Tuesday, 10 February 2009

Philippines to create 1.3M jobs

Labor summit counts pledges, notes P25-B outlay to protect workers
BERNARDETTE S. STO. DOMINGO
http://www.bworldonline.com/BW021009/content.php?id=001

BUSINESS AND LABOR GROUPS, the academe and the government yesterday pushed for the creation of over 1.3 million jobs within the year and the allocation of around P25 billion to support employment as the country struggles to cope with the global economic crisis.

These initiatives were detailed in an eight-page communique signed by 138 participants who attended a government-sponsored labor summit in Malacañang yesterday.

The employment target involves both domestic and overseas positions. These include 824,555 jobs from the government’s emergency employment program, 80,000 to 100,000 committed by the Business Processing Association of the Philippines, and 400,000 jobs abroad based on the Philippine Overseas Employment Administration’s registered and active orders.

Summit participants also supported the allocation of at least 1.5% of the P1.415-trillion 2009 budget — about P21.23 billion — for the temporary hiring of displaced workers, as well as the setting aside of P3.9 billion to finance livelihood and microfinance projects.

The multisectoral summit also resolved to reduce the cost of doing business by, among others:

  • bringing down the cost of power;
  • faster import permit transactions for non-Philippine Economic Zone Authority firms;
  • relaxation of criteria for the extension of income tax holidays;
  • suspension of tariff reductions for five years;
  • fuel and transport subsidies; and
  • lowering costs of business licenses and permits.
  • Other recommendations include improving the marketing of products through tax incentives; facilitating the training and re-tooling of affected workers; and providing access to health services for affected workers and their dependents.

Philippine Chamber of Commerce and Industry chairman emeritus Donald G. Dee said projects would immediately be implemented. The P3.9-billion livelihood and microfinance fund will be sourced from government coffers, he added.

"The business community is very supportive of these initiatives. If we can make 1.3 million jobs, that will cover those entering the job pool every year as well as those displaced. There’s always more that we could do but realistically, this is what we can do right now," he said.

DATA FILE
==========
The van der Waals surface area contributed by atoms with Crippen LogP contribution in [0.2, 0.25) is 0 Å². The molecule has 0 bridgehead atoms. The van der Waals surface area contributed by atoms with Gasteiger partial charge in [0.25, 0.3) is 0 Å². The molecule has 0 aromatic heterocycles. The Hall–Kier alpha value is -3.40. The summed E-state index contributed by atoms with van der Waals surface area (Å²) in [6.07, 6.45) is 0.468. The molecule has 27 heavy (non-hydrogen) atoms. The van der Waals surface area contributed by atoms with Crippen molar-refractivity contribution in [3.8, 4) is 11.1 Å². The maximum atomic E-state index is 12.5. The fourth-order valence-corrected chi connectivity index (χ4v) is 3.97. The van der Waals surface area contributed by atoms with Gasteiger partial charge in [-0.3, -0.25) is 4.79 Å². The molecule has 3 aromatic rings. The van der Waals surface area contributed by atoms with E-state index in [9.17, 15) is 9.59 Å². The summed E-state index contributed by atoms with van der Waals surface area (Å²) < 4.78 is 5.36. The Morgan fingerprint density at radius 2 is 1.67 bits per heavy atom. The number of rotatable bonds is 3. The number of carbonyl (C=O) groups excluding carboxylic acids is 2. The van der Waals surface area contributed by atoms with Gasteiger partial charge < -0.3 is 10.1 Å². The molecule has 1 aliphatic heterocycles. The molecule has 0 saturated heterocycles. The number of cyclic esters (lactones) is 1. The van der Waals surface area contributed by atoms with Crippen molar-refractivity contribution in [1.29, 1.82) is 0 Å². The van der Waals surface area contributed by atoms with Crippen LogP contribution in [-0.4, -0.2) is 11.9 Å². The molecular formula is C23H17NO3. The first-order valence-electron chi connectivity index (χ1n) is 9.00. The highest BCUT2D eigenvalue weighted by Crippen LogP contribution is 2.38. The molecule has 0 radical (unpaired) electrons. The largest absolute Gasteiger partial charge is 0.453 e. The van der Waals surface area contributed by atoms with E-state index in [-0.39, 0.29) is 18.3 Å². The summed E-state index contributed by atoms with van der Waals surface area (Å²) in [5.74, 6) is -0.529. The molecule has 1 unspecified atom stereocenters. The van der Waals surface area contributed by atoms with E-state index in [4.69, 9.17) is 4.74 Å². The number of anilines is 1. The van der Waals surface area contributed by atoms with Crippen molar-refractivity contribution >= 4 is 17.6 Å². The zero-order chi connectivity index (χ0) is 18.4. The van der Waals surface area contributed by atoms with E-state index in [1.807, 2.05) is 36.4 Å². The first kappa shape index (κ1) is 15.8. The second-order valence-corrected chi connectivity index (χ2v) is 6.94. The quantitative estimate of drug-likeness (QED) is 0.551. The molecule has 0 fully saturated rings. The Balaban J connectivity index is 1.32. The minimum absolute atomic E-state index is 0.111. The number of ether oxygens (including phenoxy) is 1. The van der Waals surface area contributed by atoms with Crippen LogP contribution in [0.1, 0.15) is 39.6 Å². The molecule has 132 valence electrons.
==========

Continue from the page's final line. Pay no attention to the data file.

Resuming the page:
Program implementation will be monitored through regular consultative meetings, Mr. Dee said, adding that a quarterly report will be submitted to President Gloria Macapagal-Arroyo.

Jesus L. Arranza, president of the Federation of Philippine Industries (FPI), said programs stated in the communique were "doable".

Industries officials particularly noted calls to intensify efforts to curb smuggling as well as stronger enforcement of Executive Order 156 banning the importation of second-hand vehicles.

But Philippine Exporters Confederation, Inc. and Employers Confederation of the Philippines President Sergio R. Ortiz-Luis, Jr. said the communique lacked initiatives to help the export industry, particularly a requested P1-billion export development fund.

"I didn’t see that. We requested that to help companies so those operating will not close shop," he said.

In addition, he stressed some of the programs were not "immediately implementable" such as the anti-smuggling and tariff reduction initiatives. Mr. Ortiz-Luis said these issues had been raised time and again in various manifestos and did not necessarily address the issue of employment.

"Some are doable but they should have focused on immediately implementable programs," he said.

Stakeholders also called on Congress to provide support by passing a pending stimulus package bill. The FPI’s Mr. Arranza said a copy of the communique would be sent to legislators.

Earlier in the day, Mrs. Arroyo announced a package of programs aimed at generating more jobs for retrenched workers as well as helping companies cut operating costs.

In her opening remarks, the President said the government had responded to concerns raised during a tripartite labor meeting early this year.

The responses, she said, include the provision of "green-collar jobs" to Filipinos under a P2-billion reforestation fund as well as mobilizing nurses in the provinces under the Nurses Assigned to Rural Areas (NARS) program.

Budget Secretary Rolando T. Andaya, Jr. said P500 million would be allocated to the NARS initiative.

Mrs. Arroyo also announced that the Department of Trade and Industry had directed the Philippine Economic Zone Authority to implement fuel subsidies for firms operating in economic zones as well as measures to lower the cost of doing business.

Other proposals include condoning penalties and surcharges for Social Security System loans incurred by affected workers, a P1-billion standby fund for displaced seafarers and overseas Filipino workers, training programs, and working capital through loan facilities.

Mrs. Arroyo said the imposition of a moratorium on wages increases would be discussed during reviews to be made from July to August.

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